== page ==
School’s back in session in Newark — but some buildings remain closed
Welcome to Chalkbeat Newark's weekly newsletter! Read about the first week of school, a high school that's still waiting on its building to open, and much more.
Also, please join us for lunch and conversation at our second annual Chalkbeat Newark Listening Session on Saturday, Sept. 21. This year's free event will focus on special education. All Newark parents, educators, and community members are welcome. Oh, and did I mention: lunch will be provided!
— Patrick Wall, senior reporter
The big story
Newark Vocational High School had its grand re-opening last week — yet its building remains closed.
The revamped high school is supposed to get its own building after spending years in a shared campus. The building will be decked out with state-of-the-art facilities where students can learn trades like printing and culinary arts.
But the district was unable to complete renovations by the first day of school. So students have been relocated to a former elementary school building nearby.
They are sharing the space with a school for children with multiple disabilities. That school has also been displaced while repairs are completed on its building.
Superintendent Roger León met with people from Newark Vocational last month to break the news. But he didn’t say when they will finally be able to move into their own building.
“The superintendent didn’t want to give us a date,” said a school employee. “He just said we’ll be there soon.”
Read the story.
What to watch
What else is happening around Newark schools.
As a new school year starts, some big changes are underway
- What to know: Students headed back to school in Newark last week amid some major changes in the state’s largest school district.
- Almost a quarter of Newark schools have new principals this school year. Superintendent León said he will hold them accountable: “I know how to remove principals who can’t get it done.”
- The district is also revamping its online enrollment system and phasing out its family support center. Families can now visit any neighborhood school to handle enrollment matters.
- Meanwhile, activists held a rally on the first day of classes to protest the school board’s threat to ban disruptive people from its meetings.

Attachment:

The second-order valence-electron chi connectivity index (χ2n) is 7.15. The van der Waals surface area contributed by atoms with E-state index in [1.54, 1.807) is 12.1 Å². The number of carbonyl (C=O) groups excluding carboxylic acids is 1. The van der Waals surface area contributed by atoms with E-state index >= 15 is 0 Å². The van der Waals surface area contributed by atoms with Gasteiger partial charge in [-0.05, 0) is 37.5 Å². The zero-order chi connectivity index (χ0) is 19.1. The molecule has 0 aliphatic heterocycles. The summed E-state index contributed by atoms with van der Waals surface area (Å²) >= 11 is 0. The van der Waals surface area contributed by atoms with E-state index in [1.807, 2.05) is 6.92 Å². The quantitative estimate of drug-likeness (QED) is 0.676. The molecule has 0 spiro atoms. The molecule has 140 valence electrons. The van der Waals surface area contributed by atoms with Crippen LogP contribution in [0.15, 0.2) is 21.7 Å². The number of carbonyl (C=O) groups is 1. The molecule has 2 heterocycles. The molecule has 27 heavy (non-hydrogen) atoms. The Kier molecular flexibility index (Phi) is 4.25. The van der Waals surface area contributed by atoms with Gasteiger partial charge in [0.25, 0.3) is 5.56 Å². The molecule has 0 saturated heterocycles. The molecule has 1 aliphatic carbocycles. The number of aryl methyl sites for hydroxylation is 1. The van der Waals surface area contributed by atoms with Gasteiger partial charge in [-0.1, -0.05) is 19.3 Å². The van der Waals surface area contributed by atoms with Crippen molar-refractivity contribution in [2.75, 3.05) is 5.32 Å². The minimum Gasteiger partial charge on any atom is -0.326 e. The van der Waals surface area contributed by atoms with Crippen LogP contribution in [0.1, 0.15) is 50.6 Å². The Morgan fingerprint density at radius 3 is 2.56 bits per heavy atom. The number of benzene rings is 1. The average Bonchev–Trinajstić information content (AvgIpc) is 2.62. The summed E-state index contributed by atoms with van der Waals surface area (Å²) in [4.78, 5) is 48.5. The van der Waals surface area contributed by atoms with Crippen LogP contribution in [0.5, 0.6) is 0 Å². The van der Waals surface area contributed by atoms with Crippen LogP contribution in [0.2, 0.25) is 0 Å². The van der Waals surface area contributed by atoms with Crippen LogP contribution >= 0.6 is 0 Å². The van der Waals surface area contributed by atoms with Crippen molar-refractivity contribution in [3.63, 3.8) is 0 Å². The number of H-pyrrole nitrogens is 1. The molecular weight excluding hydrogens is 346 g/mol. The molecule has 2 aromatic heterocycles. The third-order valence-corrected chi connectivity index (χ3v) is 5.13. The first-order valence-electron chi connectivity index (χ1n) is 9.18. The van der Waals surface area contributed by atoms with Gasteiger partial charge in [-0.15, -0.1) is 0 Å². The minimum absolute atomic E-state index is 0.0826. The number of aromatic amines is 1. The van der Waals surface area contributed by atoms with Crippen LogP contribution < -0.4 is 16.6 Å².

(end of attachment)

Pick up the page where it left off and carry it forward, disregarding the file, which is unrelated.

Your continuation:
- And amid the city’s lead crisis, León said that the water in the city’s schools is safe to drink.
- One big question: Will the district and school-level changes improve student learning?
Newark news & events
Local education reporting and upcoming events.
Back to school…
- Weequahic High School’s award-winning marching band showed off their talents on the first day of school. PIX11
- Newark police officers and firefighters helped give students free back-to-school haircuts. Newark Patch
- Students at Arts High School gave their vice principal a big surprise. RLS Media
Barringer High School…
- Barringer’s new principal, who held the job nearly a decade ago, says his return is an “opportunity to finish what I started.” TAPinto Newark
- Newark does a better job than most districts in making sure that students who are eligible for subsidized lunches also eat supper at school. NJ Spotlight
- Saint James African Methodist Episcopal Church donated $10,000 to Quitman Street School to help teachers pay for classroom supplies. TAPinto Newark
- Link Charter School, which began in the 1960s as a Catholic school, celebrated its 50th year in operation. TAPinto Newark
- Opinion: Analysts at a conservative think tank argue that Newark’s new teachers contract returns to “a pay system poorly aligned with student learning goals.” The 74
News from Trenton & beyond
Reporting on statewide education issues that matter for Newark.
Best in class…
- New Jersey took the top spot in an annual ranking of state education systems based on school funding, academic achievement, and other factors. Education Week, NJ.com
- N.J. will keep its current standardized tests for another two school years, despite Gov. Phil Murphy’s campaign promise to quickly scrap them. NJ.com, NJ Spotlight
Teacher health care…
- Two of the state’s top lawmakers have competing plans for teachers’ health benefits: One is designed to lower costs for teachers, the other cuts costs for taxpayers. NJ.com, Politico New Jersey
Murphy’s report card…
- Gov. Murphy faces a number of unresolved education issues, including state testing changes, a school segregation lawsuit, and an overhaul of the state’s school facilities agency. NJ Spotlight
- The average salary for N.J. educators last school year was $72,912, up 1% from the previous year. NJ Spotlight
- The state will spend an additional $20 million to expand pre-k programs. NJTV
Want to showcase your school or an upcoming education event? Send me photos and details.